Queenstown Lakes District Council strategic project manager Martin O'Malley checks drying sludge. Photo by Christina McDonald.
Ever wondered what happens to sewage after you flush it away?
For most people, it is a case of out of sight, out of mind,
but the process to "desludge" sewage-treatment ponds in
Queenstown has been ongoing since March at a cost of more
than $1 million.
The task is nearing completion and Queenstown Lakes District
Council strategic project manager Martin O'Malley said the
three ponds should not need to be desludged for another 10-15
Mr O'Malley said the purpose of the Shotover oxidation ponds
was to treat the waste through a "purely natural process" by
encouraging three layers: aerobic, anoxic and anaerobic.
Since they were built in 1973, the ponds have accumulated up
to 30% of sludge, which was reducing their volume, and liquid
waste was spending less time in the treatment ponds before
filtering into the maturation pond.
After passing through the maturation pond, liquid waste is
discharged into the Shotover River, which is a legal and
The council contracted Conhur to desludge the ponds at a cost
of $1.1 million, and this began in March.
Sludge taken from the ponds is sun-dried, to reduce the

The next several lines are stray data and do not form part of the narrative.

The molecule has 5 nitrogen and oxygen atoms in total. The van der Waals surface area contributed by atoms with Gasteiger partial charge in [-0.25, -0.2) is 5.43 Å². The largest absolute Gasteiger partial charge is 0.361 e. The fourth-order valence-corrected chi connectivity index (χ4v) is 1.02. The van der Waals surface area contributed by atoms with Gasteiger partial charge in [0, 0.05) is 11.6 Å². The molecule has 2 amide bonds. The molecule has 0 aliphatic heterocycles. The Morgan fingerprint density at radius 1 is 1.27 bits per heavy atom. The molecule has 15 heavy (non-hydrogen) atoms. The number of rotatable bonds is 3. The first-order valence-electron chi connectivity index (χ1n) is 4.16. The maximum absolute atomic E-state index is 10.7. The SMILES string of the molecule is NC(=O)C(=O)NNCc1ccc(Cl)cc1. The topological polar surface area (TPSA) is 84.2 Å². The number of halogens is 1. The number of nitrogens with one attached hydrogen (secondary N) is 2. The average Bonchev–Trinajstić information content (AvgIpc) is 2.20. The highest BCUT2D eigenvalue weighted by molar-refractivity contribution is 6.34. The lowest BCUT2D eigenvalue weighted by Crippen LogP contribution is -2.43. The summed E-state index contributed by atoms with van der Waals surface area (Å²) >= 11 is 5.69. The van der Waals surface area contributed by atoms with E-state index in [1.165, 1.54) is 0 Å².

moisture, on adjoining land near the airport runway. At this
point, it has very little odour and carries essentially the
same risk of disease as regular compost.
The dried waste is then deposited in landfill at a cost of
between $76 and $159 a tonne, less moisture equating to less
While primarily human waste comes out of the pipes into the
pond, occasionally there have been tennis balls, tea towels
and even a hamster, Mr O'Malley said.
He said the liquid discharged into the Shotover River should
be green in colour, which might concern some people. However,
the colour showed there were algae present, evidence of the
natural treatment process.
More than 8500 tonnes of wet sludge has been taken from the
ponds and between 2300 and 2800 tonnes of dried sludge will
be going into landfill.
"At the moment, there's not an accepted use other than
putting it into landfill," Mr O'Malley said.
Although the dried waste was only as toxic as general
compost, Mr O'Malley said people were reluctant to use it
because of where it came from.
The Lake Hawea oxidation pond is next in line for desludging,
with contractors scheduled to start on the $150,000 task in
the new year.